We even learned that the missed AB was caused by a chromosomal abnormality called Turner syndrome, in which a misalignment in early cell division leaves the baby with only one set of chromosomes instead of the usual two, one each from mom and dad. Turner syndrome is not related to maternal age and does not suggest any problem with the parents’ ability to conceive again; it just happens, and most of the time, as with us, these babies spontaneously abort. All this information was mildly encouraging—the loss was still hard to bear, but at least I understood the science behind it and that science suggested we still had hope of conceiving a healthy child.
I found myself thinking of the mother goose in E. B. White’s Charlotte’s Web: when asked why she had seven chicks but eight eggs, the goose simply replies that the last one hadn’t hatched. “I guess it was a dud,” she says and lets Templeton the rat take it off to add to his horde of random treasures. It may sound a bit callous to shrug off that unhatched egg as a dud, but at the same time there’s an honest recognition of life in that statement. I wouldn’t call our first time around a dud, but I did realize that I had to accept the loss and move on with life. I had placed too much significance on getting pregnant by my due date, as if that would negate the pain. My deadline, though understandable emotionally, was arbitrary, and I hoped that once it was passed, I could relax and trust nature to do its work.
But no, soon years had gone by and with conception still evading us, I began to marvel that anyone ever makes it through to birth. The alchemy of our existence is mind-boggling. Just think of all the complications that can happen in that rapid nine-month growth spurt, not to mention the odds of starting the journey in the first place—transmuting lead into gold seems a much more likely prospect. I couldn’t help thinking of all the warnings we had been told as teenage girls that it only takes one time… Twenty years later, I wished pregnancy would be that inevitable!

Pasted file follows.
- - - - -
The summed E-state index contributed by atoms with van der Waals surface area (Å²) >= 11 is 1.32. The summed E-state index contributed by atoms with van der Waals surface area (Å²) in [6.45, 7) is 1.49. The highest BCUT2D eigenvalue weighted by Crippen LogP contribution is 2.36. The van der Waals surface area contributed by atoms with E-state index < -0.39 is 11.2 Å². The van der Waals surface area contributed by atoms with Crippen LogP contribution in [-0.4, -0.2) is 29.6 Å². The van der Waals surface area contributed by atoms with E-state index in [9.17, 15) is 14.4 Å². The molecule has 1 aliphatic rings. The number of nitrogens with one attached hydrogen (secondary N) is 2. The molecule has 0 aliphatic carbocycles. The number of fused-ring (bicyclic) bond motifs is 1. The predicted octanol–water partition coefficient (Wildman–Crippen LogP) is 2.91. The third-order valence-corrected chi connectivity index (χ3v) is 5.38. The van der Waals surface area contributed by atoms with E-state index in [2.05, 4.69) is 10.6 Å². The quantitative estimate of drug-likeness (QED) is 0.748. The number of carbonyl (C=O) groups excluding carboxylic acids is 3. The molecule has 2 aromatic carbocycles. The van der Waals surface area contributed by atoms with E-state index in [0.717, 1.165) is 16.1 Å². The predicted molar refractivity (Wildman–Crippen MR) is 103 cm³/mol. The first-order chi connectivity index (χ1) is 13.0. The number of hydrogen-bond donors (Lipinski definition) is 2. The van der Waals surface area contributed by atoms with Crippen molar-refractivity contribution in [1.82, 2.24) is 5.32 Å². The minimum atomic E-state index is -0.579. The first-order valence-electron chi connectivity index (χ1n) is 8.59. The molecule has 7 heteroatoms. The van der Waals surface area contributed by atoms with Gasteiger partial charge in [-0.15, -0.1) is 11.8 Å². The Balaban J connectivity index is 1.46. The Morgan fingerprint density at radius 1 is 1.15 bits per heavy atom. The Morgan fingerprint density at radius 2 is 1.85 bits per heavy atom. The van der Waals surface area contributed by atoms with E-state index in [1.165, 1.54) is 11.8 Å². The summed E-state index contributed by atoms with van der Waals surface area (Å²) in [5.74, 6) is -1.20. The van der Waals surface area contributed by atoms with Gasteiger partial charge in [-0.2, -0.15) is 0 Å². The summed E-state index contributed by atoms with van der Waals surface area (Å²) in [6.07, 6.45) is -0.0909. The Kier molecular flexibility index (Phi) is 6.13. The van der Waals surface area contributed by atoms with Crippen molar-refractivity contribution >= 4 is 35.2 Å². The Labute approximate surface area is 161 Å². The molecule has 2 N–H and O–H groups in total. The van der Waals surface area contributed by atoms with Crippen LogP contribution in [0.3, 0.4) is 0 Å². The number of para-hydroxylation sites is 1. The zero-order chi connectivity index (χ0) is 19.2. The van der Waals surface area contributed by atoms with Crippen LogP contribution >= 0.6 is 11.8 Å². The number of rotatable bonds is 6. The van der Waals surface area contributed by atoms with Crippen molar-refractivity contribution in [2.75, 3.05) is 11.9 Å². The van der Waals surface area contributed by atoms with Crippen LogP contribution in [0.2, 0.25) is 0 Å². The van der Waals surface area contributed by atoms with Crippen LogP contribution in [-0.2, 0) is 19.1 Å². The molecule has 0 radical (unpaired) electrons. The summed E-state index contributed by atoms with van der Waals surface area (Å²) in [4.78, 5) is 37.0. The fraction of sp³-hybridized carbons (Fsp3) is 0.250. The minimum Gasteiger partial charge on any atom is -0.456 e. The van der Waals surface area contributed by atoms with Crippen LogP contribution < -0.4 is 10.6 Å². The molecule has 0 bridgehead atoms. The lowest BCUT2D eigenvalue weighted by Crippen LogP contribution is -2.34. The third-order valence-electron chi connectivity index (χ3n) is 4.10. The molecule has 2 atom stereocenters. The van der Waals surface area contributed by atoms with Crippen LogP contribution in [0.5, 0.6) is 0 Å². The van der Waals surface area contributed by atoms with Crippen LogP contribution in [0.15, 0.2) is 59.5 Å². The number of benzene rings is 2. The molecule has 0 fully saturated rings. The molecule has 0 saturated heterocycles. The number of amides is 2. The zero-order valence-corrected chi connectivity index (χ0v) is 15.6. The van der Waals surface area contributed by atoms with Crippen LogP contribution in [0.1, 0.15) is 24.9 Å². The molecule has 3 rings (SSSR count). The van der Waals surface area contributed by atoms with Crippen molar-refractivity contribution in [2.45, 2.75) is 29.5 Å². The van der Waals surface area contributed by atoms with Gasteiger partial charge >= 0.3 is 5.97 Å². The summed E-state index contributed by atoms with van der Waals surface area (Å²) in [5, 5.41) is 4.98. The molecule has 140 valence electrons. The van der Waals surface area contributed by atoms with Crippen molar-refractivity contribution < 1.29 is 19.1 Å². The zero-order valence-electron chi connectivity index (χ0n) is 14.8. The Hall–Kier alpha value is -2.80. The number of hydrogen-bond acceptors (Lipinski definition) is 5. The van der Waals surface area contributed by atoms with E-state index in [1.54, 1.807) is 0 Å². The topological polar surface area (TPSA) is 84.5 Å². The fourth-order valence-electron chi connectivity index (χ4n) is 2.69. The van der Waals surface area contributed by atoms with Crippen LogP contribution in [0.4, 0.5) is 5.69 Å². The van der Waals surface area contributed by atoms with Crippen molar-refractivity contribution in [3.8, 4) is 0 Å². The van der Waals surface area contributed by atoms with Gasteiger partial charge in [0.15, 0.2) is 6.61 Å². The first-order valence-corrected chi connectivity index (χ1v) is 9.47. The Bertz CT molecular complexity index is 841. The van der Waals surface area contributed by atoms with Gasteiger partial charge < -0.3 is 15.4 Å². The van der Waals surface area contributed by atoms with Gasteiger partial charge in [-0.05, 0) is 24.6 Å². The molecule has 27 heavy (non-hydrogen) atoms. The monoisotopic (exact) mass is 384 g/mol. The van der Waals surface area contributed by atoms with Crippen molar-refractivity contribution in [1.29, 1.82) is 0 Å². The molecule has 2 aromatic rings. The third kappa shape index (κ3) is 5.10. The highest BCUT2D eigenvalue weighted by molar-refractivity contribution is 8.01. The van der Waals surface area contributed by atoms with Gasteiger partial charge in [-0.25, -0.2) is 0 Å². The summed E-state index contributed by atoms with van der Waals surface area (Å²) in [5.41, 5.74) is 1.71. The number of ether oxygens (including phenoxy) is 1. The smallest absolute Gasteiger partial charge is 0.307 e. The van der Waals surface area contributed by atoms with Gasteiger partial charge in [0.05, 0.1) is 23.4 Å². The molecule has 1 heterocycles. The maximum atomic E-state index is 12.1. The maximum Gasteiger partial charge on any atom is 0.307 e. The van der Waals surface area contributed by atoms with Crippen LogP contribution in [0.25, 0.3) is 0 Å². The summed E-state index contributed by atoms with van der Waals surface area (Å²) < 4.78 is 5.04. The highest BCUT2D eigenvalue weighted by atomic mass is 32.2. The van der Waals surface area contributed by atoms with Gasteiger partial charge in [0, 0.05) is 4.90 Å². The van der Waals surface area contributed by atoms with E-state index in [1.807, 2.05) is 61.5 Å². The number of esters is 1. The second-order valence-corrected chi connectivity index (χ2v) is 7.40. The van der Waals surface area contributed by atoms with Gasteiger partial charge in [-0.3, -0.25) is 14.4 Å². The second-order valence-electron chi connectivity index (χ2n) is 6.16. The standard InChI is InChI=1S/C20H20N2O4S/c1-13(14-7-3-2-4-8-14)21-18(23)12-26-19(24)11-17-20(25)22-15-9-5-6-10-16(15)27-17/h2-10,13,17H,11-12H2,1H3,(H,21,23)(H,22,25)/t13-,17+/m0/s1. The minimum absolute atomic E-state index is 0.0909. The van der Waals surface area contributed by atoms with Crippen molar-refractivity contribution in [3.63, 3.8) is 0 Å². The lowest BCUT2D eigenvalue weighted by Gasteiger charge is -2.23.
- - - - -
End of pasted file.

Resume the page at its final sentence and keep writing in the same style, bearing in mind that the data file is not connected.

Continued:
I finally had to confront another unsympathetic medical term: infertility. Just writing that ugly word brings up images of barren, blighted landscapes in my mind when I had hopes, instead, of being a lush and green earth mama. The medical profession doesn’t mince with words: if you’ve tried to conceive for a year without success, you are infertile. That doesn’t mean you’re incapable of conceiving, but it sure sounds like that to a frustrated layperson. At first I couldn’t bring myself to accept such a damning diagnosis; in one of my lower moments, I spent an afternoon in the stacks of the public library reading a book on infertility—I couldn’t bear to check the book out, or even take it to a chair to read in a more comfortable spot, for that would require admitting that I needed such a book. So instead I leaned against the cold metal shelves, turning through the pages and silently crying. What if all our waiting was for naught? Each year of trying our chances of conceiving were probably plummeting, and perhaps some day all the obsessive scrawlings in my pregnancy journal would amount to nothing more than a record of frustrations and lost hopes.